City preparing for high water bill adjustment requests

City preparing for high water bill adjustment requests

LAWTON, Okla._ City of Lawton officials are preparing for an outpouring of requests from citizens looking to adjust a high water bill caused by a leak. An ordinance approved just last week by the city council to allow those requests goes into effect on December 10th. It's designed to help people who have a major underground leak on their main water line, by providing a reimbursement from the city for up to 200 dollars.

The ordinance used to be in effect, but was discontinued back in 2012. Some city officials say it was sometimes used irresponsibly, and the city code was too broad. Now there are more restrictions in hopes of only helping those people who truly need it.

Lawton City Councilman Dwight Tanner brought this ordinance back after hearing from citizens in his ward who had those leaks, only to discover there's no recourse.

"Let's say you get a leak," said Tanner. "Then no matter what the amount is, whether it's $200 or $2,000 from 2012 until we just reintroduced the ordinance, you had to pay all of it yourself."

City Councilman Keith Jackson also supported the ordinance, but wanted to make sure it didn't allow for abuses.

"We just felt it wasn't right for taxpayers to pick up some people's negligence," said Jackson.

Revenue Services Supervisor Barbara Curran will deal with all the new adjustment requests when they start rolling in says the new code has time constraints and reimbursement limits to avoid any questionable claims.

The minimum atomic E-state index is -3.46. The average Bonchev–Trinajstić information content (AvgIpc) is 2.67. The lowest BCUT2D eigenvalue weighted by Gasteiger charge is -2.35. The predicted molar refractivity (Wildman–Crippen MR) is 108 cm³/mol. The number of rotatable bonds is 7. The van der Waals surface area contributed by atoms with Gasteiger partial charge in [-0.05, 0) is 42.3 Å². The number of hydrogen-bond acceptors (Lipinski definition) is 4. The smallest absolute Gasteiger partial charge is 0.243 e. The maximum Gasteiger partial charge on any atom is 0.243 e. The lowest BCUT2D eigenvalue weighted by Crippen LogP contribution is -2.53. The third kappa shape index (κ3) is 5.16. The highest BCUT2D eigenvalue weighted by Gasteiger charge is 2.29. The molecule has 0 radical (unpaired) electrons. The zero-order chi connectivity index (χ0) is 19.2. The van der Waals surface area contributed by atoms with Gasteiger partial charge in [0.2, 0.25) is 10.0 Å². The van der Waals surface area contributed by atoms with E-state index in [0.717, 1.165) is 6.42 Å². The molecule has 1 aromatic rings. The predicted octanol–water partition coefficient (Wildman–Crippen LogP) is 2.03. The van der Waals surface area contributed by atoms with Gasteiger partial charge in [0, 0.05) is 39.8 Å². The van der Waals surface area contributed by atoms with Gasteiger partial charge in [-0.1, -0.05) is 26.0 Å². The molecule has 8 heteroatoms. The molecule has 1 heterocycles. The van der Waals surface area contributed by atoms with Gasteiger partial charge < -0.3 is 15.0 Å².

"It's more restrictive than what we've had in the past but at least it benefits the citizen where they do have an opportunity in certain instances to get relief from a high bill," said Curran.

When a resident finds that they have a leak in their main water line they have ten days for a licensed plumber to come out and fix it. It cannot be a leak in a sprinkler system or a swimming pool. Also running toilets, leaky faucets or broken hot water tanks do not count.  Only one month's bill can be adjusted back to the resident's average water consumption, and only up to $200.

If the leak adjustment is denied by the finance director, you can appeal to City Manager Jerry Ihler and his decision on the adjustment will be final. The ordinance is not retroactive so any leaks before it goes into effect on December 10th do not qualify for a reimbursement.